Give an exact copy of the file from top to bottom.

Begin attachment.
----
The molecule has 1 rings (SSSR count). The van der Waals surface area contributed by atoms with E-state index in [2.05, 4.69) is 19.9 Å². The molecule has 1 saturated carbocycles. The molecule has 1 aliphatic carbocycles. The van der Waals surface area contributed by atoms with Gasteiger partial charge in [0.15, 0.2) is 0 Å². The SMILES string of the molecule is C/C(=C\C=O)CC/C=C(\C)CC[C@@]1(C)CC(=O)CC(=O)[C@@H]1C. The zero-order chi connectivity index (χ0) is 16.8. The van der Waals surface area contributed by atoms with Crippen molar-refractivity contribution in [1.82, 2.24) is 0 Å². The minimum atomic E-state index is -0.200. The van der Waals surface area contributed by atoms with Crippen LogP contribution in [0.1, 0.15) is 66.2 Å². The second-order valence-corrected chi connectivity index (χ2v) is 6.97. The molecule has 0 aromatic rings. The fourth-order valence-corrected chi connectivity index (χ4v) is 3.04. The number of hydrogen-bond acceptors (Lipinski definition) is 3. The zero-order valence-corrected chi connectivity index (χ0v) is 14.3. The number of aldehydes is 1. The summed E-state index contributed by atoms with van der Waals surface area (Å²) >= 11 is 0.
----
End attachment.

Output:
The molecule has 1 rings (SSSR count). The van der Waals surface area contributed by atoms with E-state index in [2.05, 4.69) is 19.9 Å². The molecule has 1 saturated carbocycles. The molecule has 1 aliphatic carbocycles. The van der Waals surface area contributed by atoms with Gasteiger partial charge in [0.15, 0.2) is 0 Å². The SMILES string of the molecule is C/C(=C\C=O)CC/C=C(\C)CC[C@@]1(C)CC(=O)CC(=O)[C@@H]1C. The zero-order chi connectivity index (χ0) is 16.8. The van der Waals surface area contributed by atoms with Crippen molar-refractivity contribution in [1.82, 2.24) is 0 Å². The minimum atomic E-state index is -0.200. The van der Waals surface area contributed by atoms with Crippen LogP contribution in [0.1, 0.15) is 66.2 Å². The second-order valence-corrected chi connectivity index (χ2v) is 6.97. The molecule has 0 aromatic rings. The fourth-order valence-corrected chi connectivity index (χ4v) is 3.04. The number of hydrogen-bond acceptors (Lipinski definition) is 3. The zero-order valence-corrected chi connectivity index (χ0v) is 14.3. The number of aldehydes is 1. The summed E-state index contributed by atoms with van der Waals surface area (Å²) >= 11 is 0.